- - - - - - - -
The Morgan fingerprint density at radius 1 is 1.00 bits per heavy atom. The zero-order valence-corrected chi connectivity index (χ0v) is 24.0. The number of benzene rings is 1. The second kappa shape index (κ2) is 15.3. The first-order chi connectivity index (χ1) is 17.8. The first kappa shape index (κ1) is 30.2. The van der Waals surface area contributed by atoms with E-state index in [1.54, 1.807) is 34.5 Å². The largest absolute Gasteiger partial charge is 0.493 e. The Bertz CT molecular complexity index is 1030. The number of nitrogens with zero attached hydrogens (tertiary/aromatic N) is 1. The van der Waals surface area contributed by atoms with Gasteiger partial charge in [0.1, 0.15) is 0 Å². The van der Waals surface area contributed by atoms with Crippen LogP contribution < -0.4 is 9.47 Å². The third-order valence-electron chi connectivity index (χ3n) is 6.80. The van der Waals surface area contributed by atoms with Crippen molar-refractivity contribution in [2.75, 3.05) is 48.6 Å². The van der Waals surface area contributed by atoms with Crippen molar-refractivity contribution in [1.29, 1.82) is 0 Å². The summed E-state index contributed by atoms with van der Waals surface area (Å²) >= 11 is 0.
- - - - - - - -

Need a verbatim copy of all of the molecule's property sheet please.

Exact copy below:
The Morgan fingerprint density at radius 1 is 1.00 bits per heavy atom. The zero-order valence-corrected chi connectivity index (χ0v) is 24.0. The number of benzene rings is 1. The second kappa shape index (κ2) is 15.3. The first-order chi connectivity index (χ1) is 17.8. The first kappa shape index (κ1) is 30.2. The van der Waals surface area contributed by atoms with E-state index in [1.54, 1.807) is 34.5 Å². The largest absolute Gasteiger partial charge is 0.493 e. The Bertz CT molecular complexity index is 1030. The number of nitrogens with zero attached hydrogens (tertiary/aromatic N) is 1. The van der Waals surface area contributed by atoms with Gasteiger partial charge in [0.1, 0.15) is 0 Å². The van der Waals surface area contributed by atoms with Crippen LogP contribution < -0.4 is 9.47 Å². The third-order valence-electron chi connectivity index (χ3n) is 6.80. The van der Waals surface area contributed by atoms with Crippen molar-refractivity contribution in [2.75, 3.05) is 48.6 Å². The van der Waals surface area contributed by atoms with Crippen molar-refractivity contribution in [1.29, 1.82) is 0 Å². The summed E-state index contributed by atoms with van der Waals surface area (Å²) >= 11 is 0.